Public Accountability Report Public Accountability Report

Illinois Law Enforcement Training and Standards Board
(Appropriated Spending in Thousands)
  FY 2021 FY 2020
Reporting Programs Expenditures Headcount Expenditures Headcount
Law Enforcement Training $ 18,660.6 20.0 $ 19,690.6 21.0
Totals $ 18,660.6 20.0 $ 19,690.6 21.0

Amounts may not sum to total due to rounding.

Agency Narrative

The Illinois Police Training Act created the Board in 1965.  As subsequently amended, the Act charges the Board with the responsibility of maintaining and enhancing the level of local law enforcement and related support personnel training. 

 

Through various programs, the Board fulfills this mandate.  Maintenance is accomplished through the Board’s statutorily mandated law enforcement and county corrections training program.  Enhancement is accomplished through the Board’s in-service training delivery system. 

The Board is reporting its fiscal year 2021 service and efforts accomplishments for its main program – Law Enforcement Training.  This program has three main components: (1) mandated law enforcement officers basic training; (2) mandated county corrections officers basic training; and (3) in-service training delivery for public safety personnel.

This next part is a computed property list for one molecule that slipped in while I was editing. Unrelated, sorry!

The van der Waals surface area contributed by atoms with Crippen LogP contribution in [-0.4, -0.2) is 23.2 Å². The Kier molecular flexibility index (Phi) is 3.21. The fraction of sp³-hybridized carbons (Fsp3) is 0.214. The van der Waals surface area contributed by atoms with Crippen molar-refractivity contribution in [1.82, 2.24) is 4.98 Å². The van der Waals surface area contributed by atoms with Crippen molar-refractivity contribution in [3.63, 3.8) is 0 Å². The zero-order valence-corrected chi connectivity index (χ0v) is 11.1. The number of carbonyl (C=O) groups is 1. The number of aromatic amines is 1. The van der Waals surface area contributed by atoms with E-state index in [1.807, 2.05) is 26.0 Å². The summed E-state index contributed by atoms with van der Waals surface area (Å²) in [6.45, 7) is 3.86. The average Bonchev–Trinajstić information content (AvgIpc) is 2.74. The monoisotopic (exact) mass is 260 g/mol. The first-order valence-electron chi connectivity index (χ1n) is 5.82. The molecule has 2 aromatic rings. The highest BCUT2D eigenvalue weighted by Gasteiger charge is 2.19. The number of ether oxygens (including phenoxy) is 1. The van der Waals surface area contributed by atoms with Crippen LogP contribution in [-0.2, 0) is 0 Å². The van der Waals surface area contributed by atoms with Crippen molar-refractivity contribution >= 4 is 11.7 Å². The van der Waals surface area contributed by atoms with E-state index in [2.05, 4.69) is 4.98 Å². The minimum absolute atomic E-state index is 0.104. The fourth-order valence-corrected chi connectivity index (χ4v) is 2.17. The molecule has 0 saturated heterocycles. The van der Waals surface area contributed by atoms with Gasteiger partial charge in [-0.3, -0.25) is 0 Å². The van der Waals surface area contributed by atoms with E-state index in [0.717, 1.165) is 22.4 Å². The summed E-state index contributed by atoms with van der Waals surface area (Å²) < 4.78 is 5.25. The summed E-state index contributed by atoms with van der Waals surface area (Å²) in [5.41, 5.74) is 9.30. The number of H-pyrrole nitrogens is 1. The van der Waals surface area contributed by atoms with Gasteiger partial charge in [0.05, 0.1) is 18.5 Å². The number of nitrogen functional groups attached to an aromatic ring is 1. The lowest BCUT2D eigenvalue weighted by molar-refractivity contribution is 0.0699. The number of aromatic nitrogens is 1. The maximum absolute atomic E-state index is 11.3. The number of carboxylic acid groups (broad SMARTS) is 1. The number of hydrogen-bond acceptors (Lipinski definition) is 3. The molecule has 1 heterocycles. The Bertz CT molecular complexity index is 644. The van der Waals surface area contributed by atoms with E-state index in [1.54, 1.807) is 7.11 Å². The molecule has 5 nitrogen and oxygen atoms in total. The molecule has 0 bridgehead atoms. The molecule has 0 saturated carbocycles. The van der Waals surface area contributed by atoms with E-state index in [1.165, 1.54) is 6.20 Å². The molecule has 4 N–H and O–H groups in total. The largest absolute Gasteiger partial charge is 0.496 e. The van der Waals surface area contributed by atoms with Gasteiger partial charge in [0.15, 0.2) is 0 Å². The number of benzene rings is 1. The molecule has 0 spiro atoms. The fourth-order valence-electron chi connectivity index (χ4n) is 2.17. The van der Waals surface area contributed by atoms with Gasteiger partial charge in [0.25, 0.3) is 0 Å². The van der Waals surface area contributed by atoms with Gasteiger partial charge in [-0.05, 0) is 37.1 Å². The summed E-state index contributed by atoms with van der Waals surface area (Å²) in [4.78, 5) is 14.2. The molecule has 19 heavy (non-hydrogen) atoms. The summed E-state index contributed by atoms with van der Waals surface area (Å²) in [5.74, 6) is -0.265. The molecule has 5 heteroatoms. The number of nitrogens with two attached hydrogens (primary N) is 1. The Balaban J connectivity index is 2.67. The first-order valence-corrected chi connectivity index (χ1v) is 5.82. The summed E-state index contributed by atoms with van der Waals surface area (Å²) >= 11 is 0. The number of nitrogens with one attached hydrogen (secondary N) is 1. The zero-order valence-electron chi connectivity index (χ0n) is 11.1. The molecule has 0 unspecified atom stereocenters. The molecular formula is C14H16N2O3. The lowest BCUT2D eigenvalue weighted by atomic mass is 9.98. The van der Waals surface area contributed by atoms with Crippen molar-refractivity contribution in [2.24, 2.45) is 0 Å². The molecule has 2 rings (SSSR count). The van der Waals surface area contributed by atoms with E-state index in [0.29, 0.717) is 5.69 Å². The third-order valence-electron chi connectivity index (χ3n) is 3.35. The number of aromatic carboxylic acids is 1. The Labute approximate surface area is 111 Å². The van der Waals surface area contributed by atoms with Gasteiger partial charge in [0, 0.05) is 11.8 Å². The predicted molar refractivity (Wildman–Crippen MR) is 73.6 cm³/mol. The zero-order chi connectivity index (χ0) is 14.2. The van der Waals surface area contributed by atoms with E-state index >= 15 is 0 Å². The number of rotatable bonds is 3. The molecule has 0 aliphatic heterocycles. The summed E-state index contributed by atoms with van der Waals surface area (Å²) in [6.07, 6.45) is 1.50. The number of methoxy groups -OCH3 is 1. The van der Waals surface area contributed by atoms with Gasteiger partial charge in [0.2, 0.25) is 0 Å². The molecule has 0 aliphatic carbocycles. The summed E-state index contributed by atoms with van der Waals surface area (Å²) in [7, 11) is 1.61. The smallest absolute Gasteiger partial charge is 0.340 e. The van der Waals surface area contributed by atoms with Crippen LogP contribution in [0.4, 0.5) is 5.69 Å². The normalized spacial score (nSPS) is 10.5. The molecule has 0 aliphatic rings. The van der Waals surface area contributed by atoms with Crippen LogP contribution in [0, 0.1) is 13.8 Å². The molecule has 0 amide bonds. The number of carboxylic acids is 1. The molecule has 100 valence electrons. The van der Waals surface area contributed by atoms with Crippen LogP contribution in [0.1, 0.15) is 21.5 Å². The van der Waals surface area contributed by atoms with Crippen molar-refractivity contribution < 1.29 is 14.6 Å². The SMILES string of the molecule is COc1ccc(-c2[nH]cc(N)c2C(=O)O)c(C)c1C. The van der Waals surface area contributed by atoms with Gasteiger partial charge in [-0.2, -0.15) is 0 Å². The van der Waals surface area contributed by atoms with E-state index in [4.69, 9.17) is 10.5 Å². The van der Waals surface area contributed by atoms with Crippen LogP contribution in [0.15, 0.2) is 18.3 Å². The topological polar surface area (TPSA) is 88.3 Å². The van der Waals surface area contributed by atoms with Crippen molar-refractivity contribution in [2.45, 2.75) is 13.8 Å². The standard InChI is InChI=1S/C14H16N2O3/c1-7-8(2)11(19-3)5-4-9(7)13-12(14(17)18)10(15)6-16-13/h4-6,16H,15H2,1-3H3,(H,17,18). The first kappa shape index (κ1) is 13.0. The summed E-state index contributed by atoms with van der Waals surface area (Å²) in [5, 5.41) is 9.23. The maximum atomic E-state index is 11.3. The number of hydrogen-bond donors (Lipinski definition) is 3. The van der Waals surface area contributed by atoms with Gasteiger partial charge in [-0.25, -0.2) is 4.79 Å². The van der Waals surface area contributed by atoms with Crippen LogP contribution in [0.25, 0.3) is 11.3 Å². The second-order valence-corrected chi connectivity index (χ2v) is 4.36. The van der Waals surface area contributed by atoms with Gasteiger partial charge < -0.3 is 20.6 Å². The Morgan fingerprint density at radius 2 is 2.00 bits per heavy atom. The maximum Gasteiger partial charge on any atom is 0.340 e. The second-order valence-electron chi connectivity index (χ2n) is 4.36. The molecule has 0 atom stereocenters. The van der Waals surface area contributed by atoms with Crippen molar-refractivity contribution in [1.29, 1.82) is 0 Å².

Mandated Law enforcement Officer Basic Training Outcome Indicators:  The Act requires the Board to reimburse eligible academy expenses (tuition, lodging, training materials) for each claimant in an amount established annually for each academy.  However, should either the appropriation or the fund balance be insufficient, the Act requires the Board to pro-rate eligible expenses to the available amount. 

In fiscal year 2021, the Board was able to fully reimburse these expenses at 100 percent of the statutorily maximum amount.    

Output indicators:  This represents the number of local law enforcement officer who completed the mandated training and whose department was eligible for reimbursement of approved expenses.  This number does not include officers who completed training but are not eligible for reimbursement (such as certain state and federal agencies, private colleges and railroads).